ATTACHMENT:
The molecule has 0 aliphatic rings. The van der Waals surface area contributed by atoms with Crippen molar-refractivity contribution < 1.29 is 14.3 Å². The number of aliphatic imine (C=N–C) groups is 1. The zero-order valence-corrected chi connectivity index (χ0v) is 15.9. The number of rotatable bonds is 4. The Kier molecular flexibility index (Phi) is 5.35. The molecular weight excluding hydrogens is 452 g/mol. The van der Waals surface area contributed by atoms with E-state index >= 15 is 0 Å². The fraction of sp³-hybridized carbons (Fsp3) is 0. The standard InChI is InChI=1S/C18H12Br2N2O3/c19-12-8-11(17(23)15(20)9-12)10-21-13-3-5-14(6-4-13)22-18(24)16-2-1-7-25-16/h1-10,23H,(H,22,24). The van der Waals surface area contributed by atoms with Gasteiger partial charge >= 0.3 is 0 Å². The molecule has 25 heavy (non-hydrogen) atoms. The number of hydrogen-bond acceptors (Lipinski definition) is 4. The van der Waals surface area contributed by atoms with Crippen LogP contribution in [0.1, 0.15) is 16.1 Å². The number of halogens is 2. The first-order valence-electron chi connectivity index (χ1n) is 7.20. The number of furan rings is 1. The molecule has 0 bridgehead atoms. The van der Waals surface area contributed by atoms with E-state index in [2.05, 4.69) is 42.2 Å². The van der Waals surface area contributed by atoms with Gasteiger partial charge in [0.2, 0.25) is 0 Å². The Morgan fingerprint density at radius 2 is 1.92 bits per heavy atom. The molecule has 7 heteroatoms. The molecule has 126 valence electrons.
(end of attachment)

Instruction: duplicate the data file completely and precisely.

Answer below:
The molecule has 0 aliphatic rings. The van der Waals surface area contributed by atoms with Crippen molar-refractivity contribution < 1.29 is 14.3 Å². The number of aliphatic imine (C=N–C) groups is 1. The zero-order valence-corrected chi connectivity index (χ0v) is 15.9. The number of rotatable bonds is 4. The Kier molecular flexibility index (Phi) is 5.35. The molecular weight excluding hydrogens is 452 g/mol. The van der Waals surface area contributed by atoms with E-state index >= 15 is 0 Å². The fraction of sp³-hybridized carbons (Fsp3) is 0. The standard InChI is InChI=1S/C18H12Br2N2O3/c19-12-8-11(17(23)15(20)9-12)10-21-13-3-5-14(6-4-13)22-18(24)16-2-1-7-25-16/h1-10,23H,(H,22,24). The van der Waals surface area contributed by atoms with Gasteiger partial charge >= 0.3 is 0 Å². The molecule has 25 heavy (non-hydrogen) atoms. The number of hydrogen-bond acceptors (Lipinski definition) is 4. The van der Waals surface area contributed by atoms with Crippen LogP contribution in [0.1, 0.15) is 16.1 Å². The number of halogens is 2. The first-order valence-electron chi connectivity index (χ1n) is 7.20. The number of furan rings is 1. The molecule has 0 bridgehead atoms. The van der Waals surface area contributed by atoms with E-state index in [2.05, 4.69) is 42.2 Å². The van der Waals surface area contributed by atoms with Gasteiger partial charge in [0.2, 0.25) is 0 Å². The Morgan fingerprint density at radius 2 is 1.92 bits per heavy atom. The molecule has 7 heteroatoms. The molecule has 126 valence electrons.